A granted patent is a highly lucrative commercial tool in the hands of the patent applicant. However, inventors are not necessarily entitled to apply for a patent, especially in employment contexts. Inventors are therefore advised to consult with a patent attorney when they are uncertain whether an invention falls within the scope and course of their employment. It is further advisable to enter into negotiations with employers regarding compensation for the invention.
Patenting inventions is notoriously expensive; however, the benefits of having exclusive rights over an invention far exceed any initial patenting costs. The problem remains that a decision on whether to patent an invention must often be made long before the invention's commercial potential can be judged. As such, it is often difficult to know what to patent.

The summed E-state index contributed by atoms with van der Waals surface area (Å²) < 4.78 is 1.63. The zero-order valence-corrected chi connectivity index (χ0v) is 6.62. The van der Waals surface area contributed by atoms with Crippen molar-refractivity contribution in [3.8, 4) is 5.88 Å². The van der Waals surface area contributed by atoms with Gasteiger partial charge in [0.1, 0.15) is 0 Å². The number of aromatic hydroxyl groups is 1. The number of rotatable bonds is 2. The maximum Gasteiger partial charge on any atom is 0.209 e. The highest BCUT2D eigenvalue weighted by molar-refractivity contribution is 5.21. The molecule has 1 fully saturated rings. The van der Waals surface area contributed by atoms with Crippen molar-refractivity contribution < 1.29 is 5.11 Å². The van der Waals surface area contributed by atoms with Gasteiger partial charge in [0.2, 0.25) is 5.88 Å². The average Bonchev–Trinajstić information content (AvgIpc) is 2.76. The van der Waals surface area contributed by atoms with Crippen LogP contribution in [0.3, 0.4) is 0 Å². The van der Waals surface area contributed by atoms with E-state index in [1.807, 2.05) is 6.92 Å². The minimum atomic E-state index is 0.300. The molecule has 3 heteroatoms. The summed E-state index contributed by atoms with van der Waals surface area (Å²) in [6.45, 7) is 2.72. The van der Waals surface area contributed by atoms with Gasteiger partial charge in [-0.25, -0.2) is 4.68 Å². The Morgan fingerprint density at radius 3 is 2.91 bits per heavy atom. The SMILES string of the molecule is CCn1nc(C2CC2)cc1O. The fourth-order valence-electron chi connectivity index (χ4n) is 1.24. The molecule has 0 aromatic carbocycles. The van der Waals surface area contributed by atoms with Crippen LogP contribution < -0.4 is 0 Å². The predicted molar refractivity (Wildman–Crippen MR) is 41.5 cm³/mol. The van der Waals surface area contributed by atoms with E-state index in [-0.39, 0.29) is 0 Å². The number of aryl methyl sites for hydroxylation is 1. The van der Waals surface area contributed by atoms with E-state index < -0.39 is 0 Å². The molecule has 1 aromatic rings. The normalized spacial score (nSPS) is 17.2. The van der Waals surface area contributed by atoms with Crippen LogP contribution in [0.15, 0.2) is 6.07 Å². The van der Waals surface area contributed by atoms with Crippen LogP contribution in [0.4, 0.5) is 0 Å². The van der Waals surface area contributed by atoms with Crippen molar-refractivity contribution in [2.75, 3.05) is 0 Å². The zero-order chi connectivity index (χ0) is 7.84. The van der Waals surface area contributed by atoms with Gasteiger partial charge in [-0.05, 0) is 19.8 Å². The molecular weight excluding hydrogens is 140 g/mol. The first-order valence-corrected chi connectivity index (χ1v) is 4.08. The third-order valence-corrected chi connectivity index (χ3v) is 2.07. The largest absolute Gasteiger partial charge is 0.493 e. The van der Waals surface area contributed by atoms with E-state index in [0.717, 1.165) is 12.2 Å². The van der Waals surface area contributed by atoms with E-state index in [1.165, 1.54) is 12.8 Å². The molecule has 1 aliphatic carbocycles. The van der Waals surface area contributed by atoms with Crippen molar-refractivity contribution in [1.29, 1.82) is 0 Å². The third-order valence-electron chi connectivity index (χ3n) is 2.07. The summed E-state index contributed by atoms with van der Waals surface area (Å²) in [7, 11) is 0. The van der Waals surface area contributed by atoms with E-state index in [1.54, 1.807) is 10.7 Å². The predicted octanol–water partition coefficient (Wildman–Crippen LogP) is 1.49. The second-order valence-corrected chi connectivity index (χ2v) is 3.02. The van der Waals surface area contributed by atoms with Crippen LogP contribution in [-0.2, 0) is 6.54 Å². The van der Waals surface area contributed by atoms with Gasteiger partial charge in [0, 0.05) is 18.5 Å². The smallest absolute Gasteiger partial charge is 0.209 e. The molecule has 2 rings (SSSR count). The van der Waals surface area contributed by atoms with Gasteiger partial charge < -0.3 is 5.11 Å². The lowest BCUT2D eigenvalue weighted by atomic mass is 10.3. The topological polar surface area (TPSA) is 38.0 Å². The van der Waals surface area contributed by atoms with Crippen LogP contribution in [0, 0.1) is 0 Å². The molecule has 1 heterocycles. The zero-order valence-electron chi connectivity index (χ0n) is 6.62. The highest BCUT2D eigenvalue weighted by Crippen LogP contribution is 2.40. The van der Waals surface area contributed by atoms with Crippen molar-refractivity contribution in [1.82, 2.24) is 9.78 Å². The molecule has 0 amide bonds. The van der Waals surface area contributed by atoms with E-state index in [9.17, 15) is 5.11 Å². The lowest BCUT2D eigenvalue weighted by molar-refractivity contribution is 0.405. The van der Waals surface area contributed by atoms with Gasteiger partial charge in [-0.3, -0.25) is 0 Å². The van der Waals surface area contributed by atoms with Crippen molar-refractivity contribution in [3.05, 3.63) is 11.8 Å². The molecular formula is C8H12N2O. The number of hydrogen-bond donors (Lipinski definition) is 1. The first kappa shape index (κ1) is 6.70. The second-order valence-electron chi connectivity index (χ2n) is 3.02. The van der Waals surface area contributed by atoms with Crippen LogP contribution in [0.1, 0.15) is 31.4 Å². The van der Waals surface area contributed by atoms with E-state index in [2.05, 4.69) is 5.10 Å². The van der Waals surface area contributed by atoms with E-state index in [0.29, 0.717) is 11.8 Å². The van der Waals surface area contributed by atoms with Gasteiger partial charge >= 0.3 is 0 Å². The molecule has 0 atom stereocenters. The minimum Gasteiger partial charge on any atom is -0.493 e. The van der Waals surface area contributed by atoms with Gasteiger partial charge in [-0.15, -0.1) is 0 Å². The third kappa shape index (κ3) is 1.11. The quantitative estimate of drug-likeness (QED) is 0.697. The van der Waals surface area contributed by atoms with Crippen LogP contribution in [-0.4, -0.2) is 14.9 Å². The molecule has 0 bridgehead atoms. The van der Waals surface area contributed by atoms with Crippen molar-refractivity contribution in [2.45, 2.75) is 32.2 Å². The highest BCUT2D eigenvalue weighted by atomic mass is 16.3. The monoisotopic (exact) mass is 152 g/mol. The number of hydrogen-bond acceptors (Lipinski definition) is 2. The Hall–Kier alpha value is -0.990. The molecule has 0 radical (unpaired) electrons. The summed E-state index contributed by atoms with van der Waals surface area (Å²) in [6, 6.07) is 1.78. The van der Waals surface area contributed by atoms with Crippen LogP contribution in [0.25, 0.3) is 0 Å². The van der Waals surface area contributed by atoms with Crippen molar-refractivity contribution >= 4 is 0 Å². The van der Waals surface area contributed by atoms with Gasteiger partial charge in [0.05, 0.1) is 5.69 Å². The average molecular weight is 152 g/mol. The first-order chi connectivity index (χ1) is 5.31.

The Designs Act (195/1993) gives the proprietor of a registered design control over it for a limited period. This control is not aimed at protecting an underlying concept, but rather at the appearance of a product embodying the design. This article discusses (among other things) proprietor rights, the difference between aesthetic and functional designs and the costs involved in registering a design.
Many celebrities extend their brands by venturing into various industries, such as Bonang Matheba who recently launched her own range of sparkling wine. While these endeavours can work well, they also create opportunities for individuals to infringe on the IP rights embedded in celebrities' respective ventures. As such, there are a number of IP rights that celebrities can use to maintain control over their brands and regulate how they are used by others.
South Africa has no plant patent system, as the Patents Act states that a patent will not be granted for any variety of plant. Therefore, new plant varieties are protected exclusively under the Plant Breeders' Rights Act. However, genetically modified plants could be patentable subject matter under the Patents Act, as they are not strictly classed as new varieties of plant.